AFP: No conspiracy with Abu Sayyaf

MANILA, Philippines – Amid allegations of conspiracy with the terrorist Abu Sayyaf Group, the Armed Forces of the Philippines said in a statement Saturday, June 18, men in uniform remain committed to saving hostages and running after criminals.

“We do not doubt the dedication and commitment of our troops. In addition, commanders on the ground are in full control of our troops and are focused on their primary mission of getting these criminals and saving the hostages,” the AFP said via Communications Secretary Hermino “Sonny” Coloma Jr.

On Friday, June 17, the mayor of Jolo Hussin Amin alleged that soldiers are conspiring with the Abu Sayyaf and getting a portion of the ransom collected from the kidnap victims. The Jolo mayor also called on the national government to investigate these military men.

On Monday, June 13, the Abu Sayyaf beheaded Canadian hostage Robert Hall after the deadline they imposed for ransom payment lapsed. The terrorist group demanded P600 million in ransom for 3 foreign hostages that included John Ridsdel who was also killed in April.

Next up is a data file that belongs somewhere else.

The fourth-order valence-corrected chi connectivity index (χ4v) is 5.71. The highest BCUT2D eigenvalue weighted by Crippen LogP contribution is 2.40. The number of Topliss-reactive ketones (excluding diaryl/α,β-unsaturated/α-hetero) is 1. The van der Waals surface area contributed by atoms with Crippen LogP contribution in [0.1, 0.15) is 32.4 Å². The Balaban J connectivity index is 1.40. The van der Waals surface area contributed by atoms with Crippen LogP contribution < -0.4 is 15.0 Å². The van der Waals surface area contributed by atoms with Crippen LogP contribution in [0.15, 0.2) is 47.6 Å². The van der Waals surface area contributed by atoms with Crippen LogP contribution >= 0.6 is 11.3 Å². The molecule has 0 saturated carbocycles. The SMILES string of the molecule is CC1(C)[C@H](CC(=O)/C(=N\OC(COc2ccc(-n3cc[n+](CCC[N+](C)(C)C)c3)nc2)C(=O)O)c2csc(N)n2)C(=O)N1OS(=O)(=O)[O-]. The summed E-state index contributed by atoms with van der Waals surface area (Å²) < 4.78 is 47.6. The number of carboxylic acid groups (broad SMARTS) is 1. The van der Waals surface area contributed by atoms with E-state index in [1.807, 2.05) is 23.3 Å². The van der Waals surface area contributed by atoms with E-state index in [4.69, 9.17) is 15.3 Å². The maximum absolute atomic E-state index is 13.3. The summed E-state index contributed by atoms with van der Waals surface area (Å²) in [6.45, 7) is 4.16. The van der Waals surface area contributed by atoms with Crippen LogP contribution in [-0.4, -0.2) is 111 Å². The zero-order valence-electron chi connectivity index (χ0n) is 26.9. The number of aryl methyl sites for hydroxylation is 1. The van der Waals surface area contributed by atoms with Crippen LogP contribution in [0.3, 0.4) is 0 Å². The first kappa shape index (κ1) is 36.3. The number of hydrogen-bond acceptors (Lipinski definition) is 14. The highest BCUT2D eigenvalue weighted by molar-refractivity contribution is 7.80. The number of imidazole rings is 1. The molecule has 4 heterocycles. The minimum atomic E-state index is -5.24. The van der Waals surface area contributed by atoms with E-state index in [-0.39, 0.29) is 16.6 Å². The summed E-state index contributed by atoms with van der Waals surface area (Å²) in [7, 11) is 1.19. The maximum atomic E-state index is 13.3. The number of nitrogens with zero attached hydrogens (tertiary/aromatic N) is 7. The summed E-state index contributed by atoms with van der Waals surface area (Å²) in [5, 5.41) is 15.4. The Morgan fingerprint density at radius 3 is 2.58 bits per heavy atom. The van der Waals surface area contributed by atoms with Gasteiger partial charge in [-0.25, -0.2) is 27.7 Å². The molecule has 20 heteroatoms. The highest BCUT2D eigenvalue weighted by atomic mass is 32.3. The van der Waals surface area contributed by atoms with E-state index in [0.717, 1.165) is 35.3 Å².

Hall’s girlfriend Marites Flor and Norwegian resort manager Kjartan Sekkingstad remain in captivity. They were abducted in September 2015 from Samal Island.

In a radio interview on dzRB, Coloma said allegations that tend to cast doubt on efforts of the Armed Forces are baseless. The AFP and police have been at the forefront of the fight against “all kidnap-for-ransom groups and the Abu Sayyaf Group for a long time,” Coloma said, reading from the AFP statement.

The AFP, Coloma added, has adopted and established a system to protect its ranks from spies and traitors. “There also exist strong measures to deal with those who have found to have violated their oath.”

The accusation against the AFP “can undermine government efforts against these criminals,” the statement said.

As if addressing Hussin, the same statement said, “Local government officials are at the lead of addressing peace and order in their community with the police and the AFP as partners. This cooperation and partnership is the cornerstone in coming up with a permanent solution to this perennial problem of lawlessness in their communities.” 

Furthermore, the AFP said local officials “should also come up with socio-economic plans that can help the citizens veer away from supporting these crime groups when they share the money received from kidnapping. After all, peace and order is their primary responsibility in their respective provinces.”

Authorities said the Abu Sayyaf terrorist group is still holding more than 20 abducted foreigners, one of them a Dutch bird-watcher kidnapped 4 years ago. In 2014, the group claimed it had been paid more than $5 million for the release of a German couple. – Rappler.com